Hegel's conception of the state as an expression of rational will may not apply to our present concept of the state. Hegel believes that men created states as expressions of their freedoms. These freedoms, although individualized, are collectivized at some point when individuals themselves find reason to subsume their individual freedoms and rights over to the universal freedom which actualizes itself thru the state. When the state ceases to actualize collective will, it ceases to exists.
What, then, is our collective will? Can we summarize collective will thru surveys or Focus Group Discussions? How reliable are surveys?
Surveys are not exactly reflective of the totality of public sentiment. As what these survey firms emphasize, surveys collect data from a sample of the population and extrapolate results from there. Some are pretty accurate, while some leave doubts in the minds of many especially when results are so unbelievable.
There is a current debate on whether surveys do provide us with a complete picture of reality. The elections in the United States is one example. Surveys upon surveys point to a Hillary Clinton victory. In the end, it was Trump who emerged from the shadows after initially throwing a warning of a possible rigged elections. Trump cruised easily thru electoral college and eventually got himself elected as president.
What happened in the US happened here in the Philippines. Prior to his election as president, Duterte also warned the people of possible electoral fraud. Unlike Trump who did so a few days prior to the elections, Duterte's warning came a full two months and a half. Duterte's warning may have been part of campaign propaganda to preserve their gains over their opponents. Yet, the similarities between the two campaign strategies of both presidents are uncanny.
Duterte's ascension to popularity is due to his impeccable timing. He peaked at the right time, which is close to the elections. Like Trump, Duterte threw caution out of the window and spoke like how a grandfather speaks with his fellow septuagenarians in some dinky street corner. Unmistakably clear language caught the public's attention while confusion reigned among opposing elite groups.
Surveys did not exactly catch "the drift" and even now, there is no clear determination as to the patterns or trends generated by public support behind Duterte. What surveys show are trust and satisfaction ratings which could be attributed to improved bureaucratic efficiency, which, to those who know the real score, came from years of better legislation and adoption of newer technologies. Meaning, improvements in public service may simply not be the direct result of Duterte's efficiency as a public servant, but more of a systemic improvement caused by legislation or previous Executive action. Duterte maybe reaping the goodwill now due to the work undertaken by his predecessor which are being felt only now.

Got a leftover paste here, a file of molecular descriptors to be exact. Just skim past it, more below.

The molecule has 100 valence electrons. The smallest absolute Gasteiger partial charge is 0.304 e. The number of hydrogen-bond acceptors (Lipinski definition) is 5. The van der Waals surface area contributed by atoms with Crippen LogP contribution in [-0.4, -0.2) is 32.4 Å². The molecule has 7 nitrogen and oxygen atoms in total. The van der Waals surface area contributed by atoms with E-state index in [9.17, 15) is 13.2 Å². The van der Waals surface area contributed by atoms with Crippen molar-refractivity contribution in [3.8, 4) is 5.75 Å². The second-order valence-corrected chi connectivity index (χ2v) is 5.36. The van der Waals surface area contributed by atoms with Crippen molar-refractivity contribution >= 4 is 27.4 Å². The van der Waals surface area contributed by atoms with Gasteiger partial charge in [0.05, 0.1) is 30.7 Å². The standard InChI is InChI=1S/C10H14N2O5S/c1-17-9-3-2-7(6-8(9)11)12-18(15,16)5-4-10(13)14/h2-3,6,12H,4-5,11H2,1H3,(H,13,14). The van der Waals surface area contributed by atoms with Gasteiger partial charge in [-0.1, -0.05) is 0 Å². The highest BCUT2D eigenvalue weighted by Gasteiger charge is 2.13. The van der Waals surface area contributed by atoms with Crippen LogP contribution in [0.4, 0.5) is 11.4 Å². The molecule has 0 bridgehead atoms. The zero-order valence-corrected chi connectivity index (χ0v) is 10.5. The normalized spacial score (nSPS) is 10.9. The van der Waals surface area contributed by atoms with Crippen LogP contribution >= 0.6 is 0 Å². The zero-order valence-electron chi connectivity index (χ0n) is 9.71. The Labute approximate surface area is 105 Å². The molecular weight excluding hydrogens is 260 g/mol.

What am I saying here? We correlate the expression of public will with net satisfaction and trust ratings when there is simply no correlation at all. There is simply no surveys out there which catch the real public sentiment when it comes to national will. An interdisciplinary approach is pertinent here, not just surveys.
We are also being misled to believe that trust and satisfaction ratings give this administration its legitimacy. No.
Political legitimacy is based on how people behave. When people act in conformity with the state's stated norms of behavior, then legitimacy surely exists. We all know that legitimacy rests in the observance of a social contract between the government and the governed. This contract has to be observed by those who govern, and the only action expected of the governed is to follow what those who govern tell them to do. Problems or irregularities come to the fore when the actions intended by the state are not visible within a particular society. Max Weber says it very plainly:
“the basis of every system of authority, and correspondingly of every kind of willingness to obey, is a belief, a belief by virtue of which persons exercising authority are lent prestige” (Weber 1964: 382)
Weber expands this by saying that a state is legitimate when people believe that the existing system has been in existence for so long that tradition dictates people to follow it. Another thing that gives a government a form of legitimacy is when people are following a charismatic leader or people respect the rule of law. When one or three of these factors is or are broken, then, state violence begins to take a more dominant place in that society.